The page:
Our long-term goal is to understand how apoptosis and cell proliferation are coordinated during animal development. Proliferating cells readily undergo injury-provoked apoptosis, while postmitotic cells acquire resistance to many apoptotic stimuli. Resistance to apoptosis is important to prevent the loss of vital postmitotic cells that cannot be replaced. Conversely, facilitated cell death in proliferating tissues is thought to be an effective way to cope with cellular injury, as cell loss can be replaced through compensatory proliferation. Accordingly, coordination of cell proliferation and apoptosis is essential for maintaining animal health, and inability to coordinate these processes leads to diseases caused by excess cell proliferation as in cancer, or excess apoptosis as seen in neurodegenerative disorders. In this proposal, we will test the hypothesis that the Apoptosome, a holoenzyme complex that consists of the initiator caspase Drone and the adaptor protein Apafl, serve as a critical coordinator of apoptosis and cell proliferation. To test this, we will exploit the simple Drosophila cell death paradigm, in which Diapl (Drosophila Inhibitor of Apoptosis Protein 1) directly inhibits the Apoptosome in living cells, and the expression of Diapl antagonists Reaper, Hid and Grim precedes apoptosis to relieve this inhibition of the Apoptosome. Once Apoptosomes activate effector caspases, cells become fully committed to cell death. We will pursue three specific aims. First, we will investigate how Diapl inhibits the Apoptosome. In particular, we will test the hypothesis that Diapl directly ubiquitylates Apafl for degradation in living cells, while inactivation of Diapl in cells destined to die allow stable Apoptosome formation. Second, we will investigate the mechanism by which apoptotic cells trigger compensatory proliferation in proliferating tissues. Specifically, we will focus on the mechanism of a mitogenic signaling pathway initiated by active Apoptosomes and determine whether this underlies compensatory proliferation. Finally, we will investigate the mechanism by which postmitotic cells acquire resistance to apoptosis. Here, we will test the hypothesis that cell cycle exit enhances Apoptosome instability through ubiquitin-mediated protein degradation. Our genetic approaches in Drosophila tissues will be complemented with biochemical assays for further mechanistic studies. Progress from this research may help devise new strategies against cancer and neurodegenerative disorders.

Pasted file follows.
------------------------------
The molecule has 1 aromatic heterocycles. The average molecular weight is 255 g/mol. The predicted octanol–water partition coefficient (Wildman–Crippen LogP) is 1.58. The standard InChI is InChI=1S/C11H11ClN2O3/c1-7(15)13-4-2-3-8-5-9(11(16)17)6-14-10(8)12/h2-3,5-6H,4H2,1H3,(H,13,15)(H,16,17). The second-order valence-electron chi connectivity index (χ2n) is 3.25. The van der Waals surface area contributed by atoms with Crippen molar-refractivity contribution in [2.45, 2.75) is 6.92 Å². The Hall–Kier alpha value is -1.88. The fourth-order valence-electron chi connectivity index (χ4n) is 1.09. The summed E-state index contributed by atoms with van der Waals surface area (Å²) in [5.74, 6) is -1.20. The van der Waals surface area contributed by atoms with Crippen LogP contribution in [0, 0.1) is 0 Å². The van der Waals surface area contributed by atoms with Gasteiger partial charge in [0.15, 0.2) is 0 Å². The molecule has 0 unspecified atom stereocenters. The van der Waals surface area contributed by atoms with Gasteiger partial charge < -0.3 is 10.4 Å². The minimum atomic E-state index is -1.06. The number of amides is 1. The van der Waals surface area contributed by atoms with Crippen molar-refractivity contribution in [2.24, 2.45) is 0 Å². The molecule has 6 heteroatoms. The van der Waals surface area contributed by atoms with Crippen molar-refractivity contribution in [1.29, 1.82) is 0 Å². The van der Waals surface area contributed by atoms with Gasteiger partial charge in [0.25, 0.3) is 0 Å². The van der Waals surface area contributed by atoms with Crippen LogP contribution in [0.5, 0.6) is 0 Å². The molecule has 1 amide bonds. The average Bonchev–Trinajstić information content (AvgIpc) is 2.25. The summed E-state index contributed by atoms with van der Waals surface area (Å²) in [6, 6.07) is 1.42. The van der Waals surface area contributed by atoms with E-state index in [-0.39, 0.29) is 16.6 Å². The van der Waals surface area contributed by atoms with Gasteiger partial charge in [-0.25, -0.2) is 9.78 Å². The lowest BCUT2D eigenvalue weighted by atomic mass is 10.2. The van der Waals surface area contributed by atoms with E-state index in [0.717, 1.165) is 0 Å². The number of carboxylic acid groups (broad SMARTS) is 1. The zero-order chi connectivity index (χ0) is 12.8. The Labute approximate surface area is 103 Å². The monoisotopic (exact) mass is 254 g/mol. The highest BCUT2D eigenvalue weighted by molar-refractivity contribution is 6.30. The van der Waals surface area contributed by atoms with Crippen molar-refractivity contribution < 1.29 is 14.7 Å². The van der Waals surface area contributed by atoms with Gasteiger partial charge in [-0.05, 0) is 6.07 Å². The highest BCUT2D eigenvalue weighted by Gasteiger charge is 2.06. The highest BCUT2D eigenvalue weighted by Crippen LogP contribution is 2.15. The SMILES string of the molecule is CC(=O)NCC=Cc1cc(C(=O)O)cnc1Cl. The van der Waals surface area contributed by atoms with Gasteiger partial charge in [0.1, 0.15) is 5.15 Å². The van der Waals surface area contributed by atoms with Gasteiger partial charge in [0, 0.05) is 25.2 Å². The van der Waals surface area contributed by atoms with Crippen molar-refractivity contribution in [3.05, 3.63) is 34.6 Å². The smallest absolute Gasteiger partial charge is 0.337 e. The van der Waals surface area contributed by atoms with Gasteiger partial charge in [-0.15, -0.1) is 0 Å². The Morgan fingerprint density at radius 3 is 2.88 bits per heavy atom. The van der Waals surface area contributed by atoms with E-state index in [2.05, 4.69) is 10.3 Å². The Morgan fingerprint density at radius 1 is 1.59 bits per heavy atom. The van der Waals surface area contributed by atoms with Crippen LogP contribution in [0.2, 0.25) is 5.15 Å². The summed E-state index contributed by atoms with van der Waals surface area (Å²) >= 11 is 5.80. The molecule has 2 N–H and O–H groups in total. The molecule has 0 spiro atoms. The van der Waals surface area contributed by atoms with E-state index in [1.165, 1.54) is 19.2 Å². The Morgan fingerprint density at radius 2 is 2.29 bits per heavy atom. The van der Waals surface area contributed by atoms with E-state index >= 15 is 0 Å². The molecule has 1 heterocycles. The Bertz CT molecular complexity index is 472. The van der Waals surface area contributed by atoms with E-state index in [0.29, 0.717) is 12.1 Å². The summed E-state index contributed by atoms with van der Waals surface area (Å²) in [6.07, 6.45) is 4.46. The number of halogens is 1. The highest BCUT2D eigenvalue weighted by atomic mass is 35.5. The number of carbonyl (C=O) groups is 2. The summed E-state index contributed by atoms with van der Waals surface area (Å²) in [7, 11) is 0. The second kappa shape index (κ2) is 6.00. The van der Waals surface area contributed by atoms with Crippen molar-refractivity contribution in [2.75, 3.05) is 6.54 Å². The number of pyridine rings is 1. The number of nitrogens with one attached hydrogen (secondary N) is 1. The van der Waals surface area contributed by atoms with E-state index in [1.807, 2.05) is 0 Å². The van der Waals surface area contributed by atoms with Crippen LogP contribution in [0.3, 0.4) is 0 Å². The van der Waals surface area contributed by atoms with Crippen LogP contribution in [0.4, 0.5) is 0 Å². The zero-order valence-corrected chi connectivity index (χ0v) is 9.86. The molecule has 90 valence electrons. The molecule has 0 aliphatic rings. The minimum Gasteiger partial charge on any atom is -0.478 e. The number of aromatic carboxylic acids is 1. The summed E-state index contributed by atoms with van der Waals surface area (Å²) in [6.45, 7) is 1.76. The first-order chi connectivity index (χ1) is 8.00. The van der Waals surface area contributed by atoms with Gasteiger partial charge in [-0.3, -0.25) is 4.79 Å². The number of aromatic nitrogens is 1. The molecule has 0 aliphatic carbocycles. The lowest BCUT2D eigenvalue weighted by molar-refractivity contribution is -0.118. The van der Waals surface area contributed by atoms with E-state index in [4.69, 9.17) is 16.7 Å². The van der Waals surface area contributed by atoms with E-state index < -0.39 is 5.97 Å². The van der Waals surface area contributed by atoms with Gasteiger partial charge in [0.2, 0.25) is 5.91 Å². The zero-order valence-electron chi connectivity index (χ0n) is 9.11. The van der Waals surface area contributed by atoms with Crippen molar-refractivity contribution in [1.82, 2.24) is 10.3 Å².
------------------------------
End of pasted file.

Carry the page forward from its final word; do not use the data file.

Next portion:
National Institute of Health (NIH)
National Institute of General Medical Sciences (NIGMS)
Research Project (R01)
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Development - 2 Study Section (DEV2)
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Zatz, Marion M
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New York University
Anatomy/Cell Biology
Schools of Medicine
New York
United States
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